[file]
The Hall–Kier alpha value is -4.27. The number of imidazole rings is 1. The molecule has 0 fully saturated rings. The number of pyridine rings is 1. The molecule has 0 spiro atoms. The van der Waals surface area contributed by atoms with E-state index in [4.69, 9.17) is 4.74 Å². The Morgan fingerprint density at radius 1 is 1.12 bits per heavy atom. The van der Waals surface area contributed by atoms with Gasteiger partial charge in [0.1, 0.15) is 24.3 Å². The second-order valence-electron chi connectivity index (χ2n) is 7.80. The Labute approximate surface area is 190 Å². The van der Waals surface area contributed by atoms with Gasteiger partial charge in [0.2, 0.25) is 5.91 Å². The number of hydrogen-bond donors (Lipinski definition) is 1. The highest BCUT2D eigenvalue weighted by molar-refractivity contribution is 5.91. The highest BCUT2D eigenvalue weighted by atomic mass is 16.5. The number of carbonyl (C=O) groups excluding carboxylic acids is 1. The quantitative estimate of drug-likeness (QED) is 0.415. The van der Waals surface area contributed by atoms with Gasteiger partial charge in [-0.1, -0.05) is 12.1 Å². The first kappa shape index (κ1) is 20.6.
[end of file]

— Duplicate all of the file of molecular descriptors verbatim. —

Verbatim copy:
The Hall–Kier alpha value is -4.27. The number of imidazole rings is 1. The molecule has 0 fully saturated rings. The number of pyridine rings is 1. The molecule has 0 spiro atoms. The van der Waals surface area contributed by atoms with E-state index in [4.69, 9.17) is 4.74 Å². The Morgan fingerprint density at radius 1 is 1.12 bits per heavy atom. The van der Waals surface area contributed by atoms with Gasteiger partial charge in [0.1, 0.15) is 24.3 Å². The second-order valence-electron chi connectivity index (χ2n) is 7.80. The Labute approximate surface area is 190 Å². The van der Waals surface area contributed by atoms with Gasteiger partial charge in [0.2, 0.25) is 5.91 Å². The number of hydrogen-bond donors (Lipinski definition) is 1. The highest BCUT2D eigenvalue weighted by molar-refractivity contribution is 5.91. The highest BCUT2D eigenvalue weighted by atomic mass is 16.5. The number of carbonyl (C=O) groups excluding carboxylic acids is 1. The quantitative estimate of drug-likeness (QED) is 0.415. The van der Waals surface area contributed by atoms with Gasteiger partial charge in [-0.1, -0.05) is 12.1 Å². The first kappa shape index (κ1) is 20.6.